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🗞 Arab Dispatch - Lines in the sand 🗞6th - 13th December North Africa #Libya – Erdogan declares that Turkey could send troops in support of Tripoli’s government On Tuesday the 10th of December, President Recep Tayyip Erdogan said that, if asked, Turkey could deploy troops in Libya, siding with the UN-supported government in Tripoli. Erdogan, in the last months, has become the main sponsor of Fayez al-Sarraj’s government supporting it against Khalifa Haftar’s forces. Erdogan’s comments came after Russian support enabled Haftar’s army to renew its advance on Tripoli after it was stalled at the outskirts of the city in mid-April. The presence of Russian contractors in the country and their use of advanced air power and guided artillery, as well as trained snipers, is tipping the balance of war in favour of the Libyan National Army (LNA). This announcement also came weeks after a series of security and military cooperation agreements were reached between Turkey and the Tripoli-based government. Among them paramount has been a maritime border agreement that was signed last week and that outraged Greece, Egypt and Cyprus while giving Turkey a new economic stake in the country. Find out more about the presence of Russian contractors in Libya in our Arab Dispatch n°23 and n°27. To know more about this topic: New York Times, As Rivals Fight for Control of Libya, Erdogan Says Turkey May Jump In. 10/12/19: https://nyti.ms/35fZHr7 The Guardian, Libya arms embargo being systematically violated by UN states. 9/12/19: https://bit.ly/2Ec7bjm Al Jazeera, Multiple foreign armed groups involved in Libya conflict: UN. 11/12/19: https://bit.ly/35hGENc Associated Press, Concerned EU weighs response to Turkey-Libya border deal. 9/12/19: https://bit.ly/36tmP5J Levant #Lebanon – Political crisis continues after the main candidate drops out On Sunday 8th of December, the businessman Samir Khatib declared that he was not available to lead the country’s next government. President Aoun decided to postpone for a week consultation with the country’s political parties in order to find a new candidate for the post of Prime Minister. Mr Khatib’s decision came after he realised he did not have the backing of the Lebanon’s Sunni Muslim establishment. This decision further deepens Lebanon’s political crisis that started in October with mass protests against the entire political class. Lebanese elites are being blamed for state corruption and for the worst economic crisis since the civil war. Meanwhile on Wednesday the Members of the International Support Group for Lebanon (ISGL) met in Paris where they affirmed the necessity for the country to form a stable and credible government in order access international financial aid. Find out more in our Arab Dispatch n°23, n°25 and n°26. To know more about this topic: Associated Press, Main Lebanon PM candidate withdraws from consideration. 9/12/19: https://bit.ly/2Phi1ur Le Figaro, Liban: le nom de Saad Hariri ressurgit pour le poste de Premier ministre. 8/12/19: https://bit.ly/38BNzDa Al Jazeera, Nations urge Lebanon to form 'credible' government to unlock aid. 11/12/19: https://bit.ly/2EgeJ4k Gulf #Saudi Arabia – Aramco becomes the most valuable company in the world On Wednesday 11th of December, Saudi Aramco started trading 1,5% of its shares on the Riyadh’s stock exchange. The company quickly surpassed its $1,7 trillion initial valuation when shares in Saudi Aramco shot up by 10% to $9,38, the maximum daily increase allowed by the exchange. The market listing kept rising on Thursday with shares reaching the value of $10,29. This drove the company to a more than $2 trillion valuation making Aramco, by far, the world’s biggest company. While most commentators recognised the success of the IPO, they also pointed out that, in order to achieve its goal, Aramco sold shares of the company almost exclusively to local actors because of the enduring scepticism of foreign investors. The surge in trading could also be linked to pressures made by the government to investors close to the throne in order to make succeed the listing. Big foreign investors were sceptical, not only about the company’s finances and very high valuation, but also of the global trends in the price of oil related to the broader geopolitical situation. A western intelligence official in the region stated that: “To be blunt, investors in Aramco are not just gambling on the future price and production of oil, but they are betting on the future of security in the region”. Find out more in our Arab Dispatch n°25. To know more about this topic: Al Jazeera, Saudi Aramco shares surge 10 percent on stock market debut. 11/12/19: https://bit.ly/2smp2B8 The New York Times, Saudi Aramco Stock Surges, but Questions Loom. 11/12/19: https://nyti.ms/2YORTdO Al Arabiya, Saudi Aramco touches $2 trillion mark amid strong investor demand on day two. 12/12/19: https://bit.ly/34clIpK Business Insider, Aramco's IPO may look like a glittering success - but it has painted a target on Saudi Arabia's back that Iran will be happy to exploit. 11/12/19: https://bit.ly/2PxNAiw #ArabInsight By Elena Tosti Di Stefano #Algeria – December’s presidential election: a ‘national salvation’ or a reproduction of the previous regime? On the 6th of December, Algerian protesters have marched for the 42ndconsecutive week, on the final Friday before a contentious presidential election they widely perceive to be an attempt by the ruling class to maintain its hold on power, despite months of demonstrations demanding an overhaul of the country’s political system. Indeed, all five candidates in the 12thDecember vote – among whom are former PMs Abdelmadjid Tebboune and Ali Benflis – are considered to be part of the political elite linked to Abdelaziz Bouteflika. The day before, Army Chief Ahmed Gaid Salah, who has emerged as Algeria’s main powerbroker since Bouteflika’s departure, called for massive turnout in the poll, saying that those who reject the election are “plotting against their fatherland”. As the election campaigns entered the stage of electoral silence, Arab newspapers have devoted great attention to the Algerian presidential poll, providing different viewpoints on the upcoming event. In an editorial published on the Algerian newspaper Echorouk, journalist Habib Rachedine affirms that “the popular movement has already toppled the government system based on a ‘façade democracy’” and weakened the “traditional incubators for spawning corrupt political elites”, even if [long-established] institutions have not yet been dismantled”. He makes reference to the trial and arrest of several officials and businessmen associated with Bouteflika during the past months, saying that “the incoming President will inherit a bureaucratic apparatus that has undergone a partial cleansing by the interim authority”. Therefore, he will be responsible for completing this process in the political, economic, and administrative domains, and the consolidation of a “sustainable popular movement” is crucial to pressure him in this sense. Professor Salim Qalala, writing on the same newspaper, criticises the call to cancel the presidential poll by recalling the annulation of the first multi-party elections since Algeria’s independence, held on the 26th December 1991. These elections were cancelled “under the cover of saving the Republic” after the military expressed concerns that the Islamic Salvation Front “would produce extremism, fundamentalism and religious dictatorship”. Yet, this led to “bloodshed, tears, and the ‘black decade’ [the Algerian Civil War, 1991-2002 n.d.r.]”. Qalala argues that today’s Algeria “really needs an interim, constitutional rescue phase that can only be achieved through ‘national salvation elections’ […] in order to lay de foundation of a new political system”. An article appeared on the Algerian El Bilad points out that next election will differ from the previous ones, where “it was almost certain who would win […] as the balance of power was extremely clear, to the point that the term ‘consensus candidate’ entered our political dictionary”. Instead, at the present time, “no one can say for sure who will reach El Mouradia palace”. On the contrary, in an editorial appeared on Al-Quds-Al-Arabi – published online by BBC Arabic – Syrian writer Subhi Hadidi sides with protesters, saying this election will be nothing but a “diversification of previous political farces used by authoritarian and arbitrary regimes”. Indeed, “after the protest movement succeeded in excluding Abdelaziz Bouteflika from a fifth term […], presidential elections are now imposed upon the Algerian people, and candidates are united by a common denominator: they were prominent figures of the Bouteflika regime”. Hadidi concludes that last Friday’s demonstrations “reaffirmed the rejection of this ‘circus’ [and showed that] the street has learnt – and continues to learn – the lessons of the Arab uprisings”, notably with respect to Egypt, where “the ruler fell, but the regime quickly reproduced itself, and not with less ferocity”. *As a general disclaimer, the articles do not necessarily reflect the view of the NATO Defense College Foundation* ... See MoreSee Less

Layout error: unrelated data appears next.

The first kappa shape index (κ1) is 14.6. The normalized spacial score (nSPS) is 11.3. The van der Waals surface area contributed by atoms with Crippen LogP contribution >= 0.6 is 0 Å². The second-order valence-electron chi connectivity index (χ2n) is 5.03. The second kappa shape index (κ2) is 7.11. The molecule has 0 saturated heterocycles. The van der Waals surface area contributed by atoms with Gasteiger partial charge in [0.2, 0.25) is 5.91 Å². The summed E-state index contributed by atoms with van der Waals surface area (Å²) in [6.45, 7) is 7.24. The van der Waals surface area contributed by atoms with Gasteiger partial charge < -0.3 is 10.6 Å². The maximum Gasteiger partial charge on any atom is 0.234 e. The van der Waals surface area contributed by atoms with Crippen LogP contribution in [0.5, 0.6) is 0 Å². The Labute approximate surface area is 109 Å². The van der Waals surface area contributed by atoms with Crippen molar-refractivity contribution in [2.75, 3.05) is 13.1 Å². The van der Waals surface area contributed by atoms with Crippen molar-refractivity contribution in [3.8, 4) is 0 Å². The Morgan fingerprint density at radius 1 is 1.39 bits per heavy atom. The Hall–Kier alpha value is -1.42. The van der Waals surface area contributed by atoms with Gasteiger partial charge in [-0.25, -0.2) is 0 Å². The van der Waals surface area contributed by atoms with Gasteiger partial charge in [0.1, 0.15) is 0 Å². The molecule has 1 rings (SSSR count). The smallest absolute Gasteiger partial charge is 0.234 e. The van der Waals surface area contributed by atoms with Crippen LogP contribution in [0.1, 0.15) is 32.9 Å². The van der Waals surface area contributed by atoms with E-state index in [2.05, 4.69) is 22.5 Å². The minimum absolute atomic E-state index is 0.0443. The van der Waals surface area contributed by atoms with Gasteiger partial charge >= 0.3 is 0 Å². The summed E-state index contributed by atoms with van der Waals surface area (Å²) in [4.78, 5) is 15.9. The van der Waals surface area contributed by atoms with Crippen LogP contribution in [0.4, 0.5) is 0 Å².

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@jensstoltenberg @NATOICICentre @AmandaS_Webb #DidYouKnow? Launched at #NATO's Istanbul Summit in 2004, the Istanbul Cooperation Initiative aims to boost global & regional security through practical security cooperation.

The ICI currently brings Allies together with Bahrain 🇧🇭, Qatar 🇶🇦, Kuwait 🇰🇼 and the UAE 🇦🇪.

Honoured to be in Kuwait to mark 15 years of #NATO & Gulf nations working together in the Istanbul Cooperation Initiative. Through close & practical cooperation we promote regional stability & mutual security.

[LIVE] 🎥 Watch #NATO Secretary General @jensstoltenberg’s opening remarks to the meeting of the North Atlantic Council in #Kuwait 🇰🇼: https://t.co/QaEj2K5W4R

We are delighted to welcome the North Atlantic Council, Secretary General Jens Stoltenberg and a High-Level #NATO delegation to #Kuwait ICI partners 🇧🇭🇰🇼🇶🇦🇦🇪, the @GCC Secretary General, 🇸🇦 and 🇴🇲 joined the NAC to commence the celebration of the ICI 15th anniversary.

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We welcome Lt. General Chris Whitecross, the Commandant of #NATO Defence College in Rome and members of Senior Course (135), to the State of #Kuwait! They are receiving lectures from Kuwaiti authorities and entities.